Didi began his fashion career in 1989 with a ready-to-wear label, Anonymous. His choice to dive into the fashion world was bold, not to say unusual. “I had just graduated from high school, while my friends continued on to university,” he says. “But going to university wasn’t for me. I thought, why don’t I pursue my passion? I had loved to draw since I was young, when I began falling in love with the beautiful things around me. Then the word ‘fashion’ came into my mind and I released that it was a calling. I knew it wouldn’t be an easy journey, but we must be persistent to pursue our dream, right?”
He joined LPTB Susan Budihardjo. “In the second year, there was a design competition and I took first place. I continued on to compete in the Asia’s Young Designer Contest in Singapore. I didn’t win that, but just taking part in it was a precious experience that helped shape as a young designer. I have to laugh now when I remember those days. I loved to wear good clothes, but I hated to make a pattern. But it turns out that making patterns is a meditative activity for me today.”
Didi’s talent won him a place at Atelier Fleuri Delaporte in Paris in 1991. “I was inspired by Japanese designers like Yohji Yamamoto and Kenzo Takada, who had won big success in France,” he says. Back in Indonesia, he launched his couture label in 1996. He focused on wedding gowns and evening dresses that captured a Parisian touch of femininity.
“I translated the Parisian style through gowns with classic silhouettes, combined with a glamorous touch. The challenge was to find the right character. Someone will be called as a professional designer when they have come up with their unique statement. It took me three years, and I was fortunate that it didn’t took a longer time, because I met the right mentor and friends who have been really supportive.”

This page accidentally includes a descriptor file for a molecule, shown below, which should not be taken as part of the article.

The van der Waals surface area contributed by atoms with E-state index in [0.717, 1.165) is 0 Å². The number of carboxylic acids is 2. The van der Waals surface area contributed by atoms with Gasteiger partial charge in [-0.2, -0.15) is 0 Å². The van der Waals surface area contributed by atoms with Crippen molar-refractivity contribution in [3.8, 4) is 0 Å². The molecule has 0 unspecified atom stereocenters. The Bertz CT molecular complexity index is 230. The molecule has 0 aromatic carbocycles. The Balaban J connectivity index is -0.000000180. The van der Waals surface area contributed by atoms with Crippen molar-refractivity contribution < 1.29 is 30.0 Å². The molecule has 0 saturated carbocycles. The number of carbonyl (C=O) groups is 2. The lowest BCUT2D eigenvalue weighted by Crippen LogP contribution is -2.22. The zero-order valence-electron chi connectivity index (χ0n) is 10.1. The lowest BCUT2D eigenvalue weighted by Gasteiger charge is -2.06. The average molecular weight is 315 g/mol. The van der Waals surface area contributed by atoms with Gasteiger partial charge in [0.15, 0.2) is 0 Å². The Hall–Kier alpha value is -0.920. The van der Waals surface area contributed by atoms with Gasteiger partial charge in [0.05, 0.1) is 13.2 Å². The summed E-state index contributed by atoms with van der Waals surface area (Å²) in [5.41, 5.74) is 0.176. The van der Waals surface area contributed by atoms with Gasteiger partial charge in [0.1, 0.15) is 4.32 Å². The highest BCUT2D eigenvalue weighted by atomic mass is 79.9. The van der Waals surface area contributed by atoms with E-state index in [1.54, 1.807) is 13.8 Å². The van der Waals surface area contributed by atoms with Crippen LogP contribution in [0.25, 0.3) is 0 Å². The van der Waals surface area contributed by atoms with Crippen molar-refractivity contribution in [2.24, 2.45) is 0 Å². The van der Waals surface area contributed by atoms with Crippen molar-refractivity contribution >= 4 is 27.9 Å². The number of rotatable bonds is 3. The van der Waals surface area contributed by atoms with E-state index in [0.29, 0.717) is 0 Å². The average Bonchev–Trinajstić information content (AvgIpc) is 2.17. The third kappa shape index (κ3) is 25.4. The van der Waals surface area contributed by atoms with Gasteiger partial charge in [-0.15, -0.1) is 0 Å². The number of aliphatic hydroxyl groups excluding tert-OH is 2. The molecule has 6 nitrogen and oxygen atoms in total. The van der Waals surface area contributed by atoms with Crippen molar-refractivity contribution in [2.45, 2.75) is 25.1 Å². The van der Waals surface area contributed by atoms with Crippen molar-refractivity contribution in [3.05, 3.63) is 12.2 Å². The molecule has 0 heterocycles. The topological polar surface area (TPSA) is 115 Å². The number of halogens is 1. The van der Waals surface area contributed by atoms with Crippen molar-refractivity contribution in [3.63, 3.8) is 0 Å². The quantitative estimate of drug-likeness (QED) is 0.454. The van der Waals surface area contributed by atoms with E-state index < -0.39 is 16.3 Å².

What is the secret of Didi’s success? The designer says “it’s the result of having trustworthy friends of integrity throughout the years. Our clients are the important people that we have to keep good relationships with. But the most important thing is being responsible, to keep doing your best work every time. The life of a couturier is not an easy one at all, but I chose to become part of it and to do it in a responsible way. Everything you do for your clients has to come from the heart, which makes me think that it must be love that has enabled me to stand here until today. Without love, I couldn’t have created everything I’ve created. I couldn’t have made it this far.”
When he presented “Terlahir Kembali”, Didi thanked the people in the audience for their loyalty and support, reflected on how much the Indonesian fashion scene has changed in the last 30 years, made them laugh when he acknowledged that he was no longer a young designer and stated that the most important thing was that he took the journey out of a sincere love for the craft.
Sitting with Prestige, he rejects all notions of living in the past. On the contrary, he sees this year as a fresh start – he beginning of a more exciting journey ahead. “I won’t stop creating new collections. In fact, I’m becoming more creative and still doing my best to keep the trust that we have built up with clients over a long time.”
While acknowledging that nothing lasts forever, he is full of hope for the future of the fashion industry in Indonesia. “There will come a day when experienced designers have to pass the torch to the young generations. That’s fine for me. Compared to 30 years ago, the profession has grown much better. I think this is the perfect time to find the true soul of our fashion industry.”
Above all, Didi has no regrets. As he says on his Instagram page, “I’ve seen the world. Done it all. Had my cake now…”
PHOTOGRAPHY DENNY TJAN / STYLING LINTANG HUTAMI
MODEL: ANASTASIA FROM RAD MODEL MANAGEMENT
MAKE UP AND HAIR: ARIMBI (62 812) 1039 5054
& GILANG (62 812) 9289 2212
STYLING ASSISTANTS: FITRIA AYUNISA &
DIDI BUDIARDJO IS AT BENDI BESAR 20, SOUTH JAKARTA